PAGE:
immunity

noun
im·​mu·​ni·​ty | \ i-ˈmyü-nə-tē How to pronounce immunity (audio) \
plural immunities

Definition of immunity

: the quality or state of being immune especially : a condition of being able to resist a particular disease especially through preventing development of a pathogenic microorganism or by counteracting the effects of its products — see also active immunity, passive immunity

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Synonyms for immunity

Synonyms

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Frequently Asked Questions About immunity

Is it 'immune to' or 'immune from'?

In most cases, if you are immune to something, it has no effect on you—for example, you might be immune to a disease or to criticism. If you are immune from something, it cannot reach you—for example, you might be immune from prosecution in a plea bargain.

What is the immune system?

The immune system is what protects your body from diseases and infections. It's the bodily system that produces the immune response to defend your body from foreign substances, cells, and tissues. The immune system includes various parts of the body including the thymus, spleen, lymph nodes, special deposits of lymphoid tissue (such as those in the gastrointestinal tract and bone marrow), macrophages, lymphocytes including the B cells and T cells, and antibodies.

What is herd immunity?

The term herd immunity refers to a reduction in the likelihood of someone catching a specific infectious disease because a significant proportion of the people in that person's community are immune to it. If you are less likely to come in contact with an infectious person, you're less likely to get infected yourself. The people in a community can be immune to a particular disease especially through previous exposure or vaccination.

Examples of immunity in a Sentence

They have developed immunity to the virus. They have developed an immunity to the virus.
Recent Examples on the Web The following year, authorities launched a crackdown on the HDP, stripping its lawmakers of their immunity from prosecution and arresting several top members, including Demirtas. Selcan Hacaoglu, Bloomberg.com, "Erdogan Opposes European Court Ruling on Jailed Kurdish Leader," 23 Dec. 2020 The question is whether taking more than one type will improve your immunity and offer longer-lasting protection. Sarah Elizabeth Richards, Science, "Should people take more than one type of COVID-19 vaccine?," 18 Dec. 2020 New reforms to a security law were approved by the legislature on Tuesday, restricting foreign agents, such as Drug Enforcement Administration (DEA) agents, on Mexican soil, and stripping their diplomatic immunity. Whitney Eulich, The Christian Science Monitor, "Mexican reform reins in DEA partnership. Why now?," 18 Dec. 2020 The Vatican lifted his immunity in July 2019, and his trial in absentia was held Nov. 10. Washington Post, "World Digest: Dec. 16, 2020," 16 Dec. 2020 One of those remaining unknowns: Once an individual is vaccinated, how long will their immunity to Covid-19 last? Katherine Ellen Foley, Quartz, "How long will Covid-19 vaccines protect you from infection?," 8 Dec. 2020 Mexico's President Andrés Manuel López Obrador has tossed another hot potato to U.S. President-elect Joe Biden with a proposal that would restrict U.S. agents in Mexico and remove their diplomatic immunity. Mark Stevenson, Star Tribune, "Mexican president wants to restrict US agents in Mexico," 6 Dec. 2020 The involved officers, therefore, retained their qualified immunity, potentially shielding them from Shanika Day's lawsuit. Emily Hopkins, USA TODAY, "Fact check: Amy Coney Barrett ruled that police did not knowingly violate Black teen's rights," 19 Nov. 2020 Vizcarra wanted to do away with their parliamentary immunity — a move popular with Peruvians but not with the legislature. Franklin BriceÑo And Christine Armario, chicagotribune.com, "Peru’s Congress selects centrist lawmaker to be new leader, the nation’s third president in the span of a week," 16 Nov. 2020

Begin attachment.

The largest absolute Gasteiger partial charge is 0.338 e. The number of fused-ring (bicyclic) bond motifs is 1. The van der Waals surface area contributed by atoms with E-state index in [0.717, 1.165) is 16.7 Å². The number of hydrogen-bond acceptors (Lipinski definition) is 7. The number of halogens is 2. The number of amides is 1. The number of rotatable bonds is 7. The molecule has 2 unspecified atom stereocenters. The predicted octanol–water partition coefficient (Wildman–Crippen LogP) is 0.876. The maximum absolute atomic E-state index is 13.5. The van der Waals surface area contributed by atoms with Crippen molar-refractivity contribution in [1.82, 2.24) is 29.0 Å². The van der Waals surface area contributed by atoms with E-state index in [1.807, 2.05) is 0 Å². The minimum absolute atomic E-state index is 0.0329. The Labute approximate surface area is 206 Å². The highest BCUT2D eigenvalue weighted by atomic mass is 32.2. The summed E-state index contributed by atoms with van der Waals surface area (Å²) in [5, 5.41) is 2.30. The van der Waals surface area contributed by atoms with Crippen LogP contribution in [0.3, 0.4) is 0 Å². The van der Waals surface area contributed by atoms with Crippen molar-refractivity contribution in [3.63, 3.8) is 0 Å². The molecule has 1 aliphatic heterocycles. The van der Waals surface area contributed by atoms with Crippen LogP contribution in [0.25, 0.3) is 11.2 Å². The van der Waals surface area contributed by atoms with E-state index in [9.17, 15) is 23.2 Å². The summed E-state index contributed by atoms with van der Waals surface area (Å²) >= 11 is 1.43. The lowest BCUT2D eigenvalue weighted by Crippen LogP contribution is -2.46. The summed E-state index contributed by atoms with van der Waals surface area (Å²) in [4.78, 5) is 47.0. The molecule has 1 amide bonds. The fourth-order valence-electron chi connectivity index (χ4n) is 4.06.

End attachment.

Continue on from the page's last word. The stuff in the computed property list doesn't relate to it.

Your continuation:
These example sentences are selected automatically from various online news sources to reflect current usage of the word 'immunity.' Views expressed in the examples do not represent the opinion of Merriam-Webster or its editors. Send us feedback.

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First Known Use of immunity

14th century, in the meaning defined above

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Time Traveler for immunity

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The first known use of immunity was in the 14th century

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Statistics for immunity

Last Updated

17 Jan 2021

Cite this Entry

“Immunity.” Merriam-Webster.com Dictionary, Merriam-Webster, https://www.merriam-webster.com/dictionary/immunity. Accessed 19 Jan. 2021.

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More Definitions for immunity

immunity

noun
How to pronounce immunity (audio)

English Language Learners Definition of immunity

medical : the power to keep yourself from being affected by a disease
: special protection from what is required for most people by law

immunity

noun